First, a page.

I’m sorry to hear about your business situation – a business is like a child (and equally expensive) and there is a real danger you will do unreasonable things to save it.

First, you need to make peace with your business being over or at least dormant. You must stop the cost bleed associated with ongoing business. Freeze or cancel the license. You do not need an office, so try to stop paying the rent by terminating the lease or finding a replacement. Do you actually need a car right now, versus taking taxis and the metro? Can anyone else support your family for a few months?

Keep the company website up in case a lead does come in over time. Can you work as a contractor to other IT firms that do have projects? Is there any other work you can do while you search for a job, even if it is helping people with their laptops etc? If you can, find a job with a well-established company that the banks are comfortable with. This will reduce your interest payments significantly and it might be worth accepting a lower salary temporarily for this.

You must talk to all your banks and explain that you are facing a temporary cash flow issue. Bank A especially may be able to give you a consolidation loan to convert your credit card debt, though make sure this loan does not have rates anywhere near 40 per cent per year.

You must tackle your credit card debt in whatever way you can, otherwise merely paying the minimum payments will still cause the debt to expand rapidly. Currently, it is not clear how you will pay even the minimum, which is why you must talk to the banks rather than ignore them.

Finally, get professional advice on how the new bankruptcy law applies to your situation, in case that can provide some relief.


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Debt Panellist 3: Rasheda Khatun Khan, a wealth and wellness planner and founder of Design Your Life

Being a responsible credit card user really does determine the outcome of your financial situation, so we have to go back to the beginning here. There are some initial business decisions that have been made to guarantee the company running into major financial meltdown.

1. Taking out a loan or using a credit card to start a new business, without putting in capital yourself or having a back up repayment plan, is not a good place to start. You need to start a business with a positive cash flow, not a negative one. Remember if you use cash from a credit card, you are paying around 35 per cent interest or more on it if you do not pay off the outstanding balance in full. Unless your business can make more than 35 per cent profit, it does not make financial sense.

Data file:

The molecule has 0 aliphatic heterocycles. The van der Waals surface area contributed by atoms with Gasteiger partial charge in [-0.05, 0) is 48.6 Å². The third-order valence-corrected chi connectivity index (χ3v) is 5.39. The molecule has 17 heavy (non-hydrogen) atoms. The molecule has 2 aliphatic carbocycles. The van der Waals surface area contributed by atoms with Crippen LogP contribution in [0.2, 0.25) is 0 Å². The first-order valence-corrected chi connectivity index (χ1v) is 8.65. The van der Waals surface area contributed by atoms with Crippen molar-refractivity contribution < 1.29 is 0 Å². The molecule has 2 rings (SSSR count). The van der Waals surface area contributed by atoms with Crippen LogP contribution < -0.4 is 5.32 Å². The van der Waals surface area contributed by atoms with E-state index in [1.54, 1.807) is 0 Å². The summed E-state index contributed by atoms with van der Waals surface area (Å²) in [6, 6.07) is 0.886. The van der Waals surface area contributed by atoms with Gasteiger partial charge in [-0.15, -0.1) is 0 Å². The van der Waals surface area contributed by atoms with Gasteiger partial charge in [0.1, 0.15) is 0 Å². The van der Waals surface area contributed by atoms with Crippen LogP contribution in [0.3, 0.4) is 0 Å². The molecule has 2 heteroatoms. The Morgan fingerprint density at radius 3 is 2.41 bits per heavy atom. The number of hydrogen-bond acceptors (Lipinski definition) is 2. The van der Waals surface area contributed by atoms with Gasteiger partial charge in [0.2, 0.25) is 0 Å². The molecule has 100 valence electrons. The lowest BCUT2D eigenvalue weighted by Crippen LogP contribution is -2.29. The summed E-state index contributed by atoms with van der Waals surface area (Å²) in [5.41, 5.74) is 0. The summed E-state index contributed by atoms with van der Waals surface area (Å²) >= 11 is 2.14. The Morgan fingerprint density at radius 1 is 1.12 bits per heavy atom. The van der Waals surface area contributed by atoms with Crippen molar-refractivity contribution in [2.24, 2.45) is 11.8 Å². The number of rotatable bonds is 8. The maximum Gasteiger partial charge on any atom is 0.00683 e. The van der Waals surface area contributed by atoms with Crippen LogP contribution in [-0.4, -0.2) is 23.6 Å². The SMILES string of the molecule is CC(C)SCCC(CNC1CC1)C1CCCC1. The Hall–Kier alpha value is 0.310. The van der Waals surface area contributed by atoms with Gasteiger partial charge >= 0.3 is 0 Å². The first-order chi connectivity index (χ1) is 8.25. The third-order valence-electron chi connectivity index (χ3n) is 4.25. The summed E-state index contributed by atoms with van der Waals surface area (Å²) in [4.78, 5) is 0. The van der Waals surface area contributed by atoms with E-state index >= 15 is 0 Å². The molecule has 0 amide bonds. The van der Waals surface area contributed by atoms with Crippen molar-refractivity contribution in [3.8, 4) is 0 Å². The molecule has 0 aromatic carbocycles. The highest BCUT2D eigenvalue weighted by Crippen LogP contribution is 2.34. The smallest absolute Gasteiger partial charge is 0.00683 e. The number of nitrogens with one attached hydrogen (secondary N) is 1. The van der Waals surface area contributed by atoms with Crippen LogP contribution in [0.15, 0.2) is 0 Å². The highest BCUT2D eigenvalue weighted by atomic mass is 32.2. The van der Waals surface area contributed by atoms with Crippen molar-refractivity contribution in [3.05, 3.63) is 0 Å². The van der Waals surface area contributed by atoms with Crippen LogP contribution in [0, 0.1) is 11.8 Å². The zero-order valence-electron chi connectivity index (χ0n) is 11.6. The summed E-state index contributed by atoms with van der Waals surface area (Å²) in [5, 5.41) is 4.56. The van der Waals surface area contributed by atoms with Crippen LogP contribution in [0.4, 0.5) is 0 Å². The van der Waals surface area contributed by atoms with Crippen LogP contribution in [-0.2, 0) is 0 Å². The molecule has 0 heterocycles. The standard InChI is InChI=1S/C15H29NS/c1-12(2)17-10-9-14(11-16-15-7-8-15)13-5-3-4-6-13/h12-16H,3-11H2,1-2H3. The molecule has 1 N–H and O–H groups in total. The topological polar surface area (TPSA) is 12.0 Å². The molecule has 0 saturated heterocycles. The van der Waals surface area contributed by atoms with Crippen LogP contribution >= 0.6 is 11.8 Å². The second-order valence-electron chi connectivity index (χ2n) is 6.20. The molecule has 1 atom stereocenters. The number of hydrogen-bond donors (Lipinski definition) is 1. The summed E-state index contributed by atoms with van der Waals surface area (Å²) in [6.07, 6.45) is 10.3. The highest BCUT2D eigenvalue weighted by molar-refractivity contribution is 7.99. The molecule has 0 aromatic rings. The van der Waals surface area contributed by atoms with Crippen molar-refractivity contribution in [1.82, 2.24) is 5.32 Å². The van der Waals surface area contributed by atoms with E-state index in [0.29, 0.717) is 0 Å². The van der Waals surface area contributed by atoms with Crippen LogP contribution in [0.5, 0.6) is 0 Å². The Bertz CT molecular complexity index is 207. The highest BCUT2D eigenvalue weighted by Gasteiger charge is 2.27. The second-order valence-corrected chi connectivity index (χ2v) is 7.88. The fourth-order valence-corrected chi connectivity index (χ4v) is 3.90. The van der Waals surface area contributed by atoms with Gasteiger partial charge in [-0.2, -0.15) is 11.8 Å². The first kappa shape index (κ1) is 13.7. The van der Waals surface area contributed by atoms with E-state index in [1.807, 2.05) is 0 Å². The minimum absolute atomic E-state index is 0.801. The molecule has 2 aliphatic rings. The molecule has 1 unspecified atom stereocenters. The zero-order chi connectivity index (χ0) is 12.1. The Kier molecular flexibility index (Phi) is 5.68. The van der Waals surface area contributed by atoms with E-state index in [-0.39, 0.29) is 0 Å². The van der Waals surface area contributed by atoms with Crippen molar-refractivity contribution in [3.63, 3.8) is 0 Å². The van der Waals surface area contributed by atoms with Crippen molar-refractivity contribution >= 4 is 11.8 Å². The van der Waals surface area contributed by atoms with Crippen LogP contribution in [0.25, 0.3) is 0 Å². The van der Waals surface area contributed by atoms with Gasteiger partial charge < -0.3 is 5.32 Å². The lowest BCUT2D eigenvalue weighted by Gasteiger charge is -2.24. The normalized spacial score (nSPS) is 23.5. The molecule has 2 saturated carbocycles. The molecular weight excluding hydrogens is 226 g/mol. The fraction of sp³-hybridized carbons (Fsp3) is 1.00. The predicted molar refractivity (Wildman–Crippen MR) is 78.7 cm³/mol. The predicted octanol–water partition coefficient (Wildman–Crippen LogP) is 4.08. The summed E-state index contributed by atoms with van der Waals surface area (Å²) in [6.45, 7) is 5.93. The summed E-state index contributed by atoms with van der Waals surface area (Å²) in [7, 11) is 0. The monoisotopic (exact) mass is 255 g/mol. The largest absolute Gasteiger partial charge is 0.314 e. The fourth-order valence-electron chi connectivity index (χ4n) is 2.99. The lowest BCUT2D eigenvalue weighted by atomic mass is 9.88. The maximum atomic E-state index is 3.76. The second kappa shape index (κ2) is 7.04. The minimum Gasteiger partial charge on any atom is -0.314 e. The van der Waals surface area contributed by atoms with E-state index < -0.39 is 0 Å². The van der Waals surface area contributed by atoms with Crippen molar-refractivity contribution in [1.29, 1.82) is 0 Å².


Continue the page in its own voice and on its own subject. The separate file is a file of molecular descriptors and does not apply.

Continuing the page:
2. Know when to quit. If you know your company is not bringing in any business, give yourself a time frame of when to consider a new course of action. Simply racking up debt is not the answer.

3. Have a plan. Having a solid business plan and projections will keep you aligned to what you need and want your business to do. It will also help you make better decisions as you go along.

Now, to manage your way out of this current situation, you need to:

1. Approach your bank to request a consolidation loan for your credit card debt. This way you can reduce the interest you are paying and have a manageable monthly repayments. If you can manage all credit cards on one loan, this should be your first approach.

2. Freeze or dissolve your business. If you have any assets sell them and use the capital to clear your dues. Try to end your office lease agreement and any other business expense.

3. If you have any personal assets, now is the time to consider selling to release cash and reduce your debt.

4. Focus efforts on securing new employment. Use your resources and contacts to explore potential opportunities.

Just addressing the immediate problem is only half the solution. At the same time, you must look at your ongoing living expenses and find a way to manage within your income. Otherwise it might be time to consider whether living here is too costly for you.

The Debt Panel is a weekly column to help readers tackle their debts more effectively. If you have a question for the panel, write to